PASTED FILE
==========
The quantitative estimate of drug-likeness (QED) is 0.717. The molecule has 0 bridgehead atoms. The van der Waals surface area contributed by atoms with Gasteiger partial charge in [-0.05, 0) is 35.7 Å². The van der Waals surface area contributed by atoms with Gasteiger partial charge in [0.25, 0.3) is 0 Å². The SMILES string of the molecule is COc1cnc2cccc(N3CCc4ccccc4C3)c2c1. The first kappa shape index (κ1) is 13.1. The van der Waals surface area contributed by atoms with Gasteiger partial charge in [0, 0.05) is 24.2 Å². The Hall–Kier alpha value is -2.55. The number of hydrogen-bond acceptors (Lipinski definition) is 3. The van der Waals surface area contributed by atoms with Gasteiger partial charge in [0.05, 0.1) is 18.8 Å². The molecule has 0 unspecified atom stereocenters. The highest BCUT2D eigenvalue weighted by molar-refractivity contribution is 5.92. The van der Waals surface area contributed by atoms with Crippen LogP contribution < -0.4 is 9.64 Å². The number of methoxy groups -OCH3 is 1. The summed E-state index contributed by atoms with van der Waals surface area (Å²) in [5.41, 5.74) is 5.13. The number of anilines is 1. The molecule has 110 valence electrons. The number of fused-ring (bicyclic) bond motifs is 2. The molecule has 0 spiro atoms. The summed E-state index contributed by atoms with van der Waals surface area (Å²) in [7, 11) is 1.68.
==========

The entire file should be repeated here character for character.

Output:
The quantitative estimate of drug-likeness (QED) is 0.717. The molecule has 0 bridgehead atoms. The van der Waals surface area contributed by atoms with Gasteiger partial charge in [-0.05, 0) is 35.7 Å². The van der Waals surface area contributed by atoms with Gasteiger partial charge in [0.25, 0.3) is 0 Å². The SMILES string of the molecule is COc1cnc2cccc(N3CCc4ccccc4C3)c2c1. The first kappa shape index (κ1) is 13.1. The van der Waals surface area contributed by atoms with Gasteiger partial charge in [0, 0.05) is 24.2 Å². The Hall–Kier alpha value is -2.55. The number of hydrogen-bond acceptors (Lipinski definition) is 3. The van der Waals surface area contributed by atoms with Gasteiger partial charge in [0.05, 0.1) is 18.8 Å². The molecule has 0 unspecified atom stereocenters. The highest BCUT2D eigenvalue weighted by molar-refractivity contribution is 5.92. The van der Waals surface area contributed by atoms with Crippen LogP contribution < -0.4 is 9.64 Å². The number of methoxy groups -OCH3 is 1. The summed E-state index contributed by atoms with van der Waals surface area (Å²) in [5.41, 5.74) is 5.13. The number of anilines is 1. The molecule has 110 valence electrons. The number of fused-ring (bicyclic) bond motifs is 2. The molecule has 0 spiro atoms. The summed E-state index contributed by atoms with van der Waals surface area (Å²) in [7, 11) is 1.68.